Comparative Roof Testing at Onondaga County Correctional Facility

Onondaga County sought to evaluate the energy and water retention performance of green or vegetative roofing systems relative to other conventional and energy-efficient roofing systems. A major roof replacement project on multiple buildings at the Jamesville Correctional Facility offered the opportunity for a side-by-side test to evaluate different roofing systems. Monitoring equipment and instrumentation were installed to measure the performance of the different systems. The test considered four different roofing systems:

1. A conventional roof with 4 inches of foam insulation and a black Ethylene Propylene
Diene Monomer (EPDM) membrane
2. A roof with 4 inches of foam insulation with a white Thermoplastic Polyolefin (TPO)
roof membrane.
3. A vegetative roof with 4 inches of foam insulation
4. A highly-insulated roof with 8 inches of foam insulation and a TPO roof membrane.

Onondaga County extended the design contract with Ashley McGraw Architects to complete this testing. CDH Energy was hired to develop and implement a monitoring approach to quantify compare the performance of the four roofing systems. Temperature sensors and other instrumentation were installed in the roof assembly during construction in the Summer and Fall of 2009. Continuous data collection at 15-minute intervals has continued since October 2009 to
obtain performance data to assess performance of the different roofing systems for all seasons of the year.

The measured results showed that the TPO and vegetative roof systems had much lower roof temperatures than the conventional EPDM surface. The reduction in solar absorption reduced solar gains in the summer but also increased heat losses during the heating season. Compared to the EPDM membrane, the TPO roof had 30% higher heating losses and the vegetative roof had 23% higher losses. The TPO roof with extra insulation did have lower heating losses than the EPDM roof.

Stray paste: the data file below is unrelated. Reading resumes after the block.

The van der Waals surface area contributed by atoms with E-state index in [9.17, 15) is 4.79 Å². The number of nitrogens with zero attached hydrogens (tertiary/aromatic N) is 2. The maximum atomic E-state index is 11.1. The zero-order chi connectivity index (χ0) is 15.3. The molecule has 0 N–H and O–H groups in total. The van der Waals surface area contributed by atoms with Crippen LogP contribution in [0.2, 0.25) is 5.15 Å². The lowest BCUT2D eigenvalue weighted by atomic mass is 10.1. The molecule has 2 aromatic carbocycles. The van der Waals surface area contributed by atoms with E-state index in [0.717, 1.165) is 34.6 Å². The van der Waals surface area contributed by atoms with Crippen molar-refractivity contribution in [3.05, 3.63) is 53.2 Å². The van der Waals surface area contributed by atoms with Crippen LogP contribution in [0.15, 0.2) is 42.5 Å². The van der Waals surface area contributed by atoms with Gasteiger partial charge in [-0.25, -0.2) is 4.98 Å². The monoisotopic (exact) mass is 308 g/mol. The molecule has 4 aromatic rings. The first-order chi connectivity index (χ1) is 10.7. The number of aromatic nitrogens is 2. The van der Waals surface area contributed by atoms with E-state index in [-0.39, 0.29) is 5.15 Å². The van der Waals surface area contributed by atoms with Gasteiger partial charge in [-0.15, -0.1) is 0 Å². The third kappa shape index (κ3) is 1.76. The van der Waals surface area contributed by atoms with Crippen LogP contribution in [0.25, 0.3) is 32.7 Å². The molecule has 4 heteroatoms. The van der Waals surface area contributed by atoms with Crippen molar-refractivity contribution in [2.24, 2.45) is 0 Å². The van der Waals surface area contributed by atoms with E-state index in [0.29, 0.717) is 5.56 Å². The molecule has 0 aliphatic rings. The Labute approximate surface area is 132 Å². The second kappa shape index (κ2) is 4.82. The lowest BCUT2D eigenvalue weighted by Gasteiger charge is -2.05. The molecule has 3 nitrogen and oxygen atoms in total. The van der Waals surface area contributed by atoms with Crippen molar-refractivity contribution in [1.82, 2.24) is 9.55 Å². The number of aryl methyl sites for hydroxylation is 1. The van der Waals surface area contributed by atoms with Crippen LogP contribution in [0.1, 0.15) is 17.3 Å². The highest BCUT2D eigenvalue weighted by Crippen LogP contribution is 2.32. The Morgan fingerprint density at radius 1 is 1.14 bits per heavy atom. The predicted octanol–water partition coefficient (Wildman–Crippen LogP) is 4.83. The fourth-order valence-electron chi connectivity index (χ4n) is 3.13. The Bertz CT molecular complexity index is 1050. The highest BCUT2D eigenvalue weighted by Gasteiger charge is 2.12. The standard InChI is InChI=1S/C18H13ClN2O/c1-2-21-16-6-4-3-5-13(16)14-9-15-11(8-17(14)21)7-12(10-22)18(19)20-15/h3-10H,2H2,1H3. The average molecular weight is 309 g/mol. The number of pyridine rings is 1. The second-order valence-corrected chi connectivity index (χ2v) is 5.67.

Overall the TPO roof was cost neutral compared to the EPDM roof when both heating and cooling losses are considered. The vegetative roof had net cost savings of $7 per year per 1000 sq ft of roof area. The vegetative roof retained a significant amount of the rainfall across the year. On an annual basis only of about 20% of the measured rainfall was sent into the storm drain system.

Additional credits:

Ashley-McGraw Architects

CDH Energy Corp.

Source: Onondaga County Department of Correction

Publication Date: October 2011

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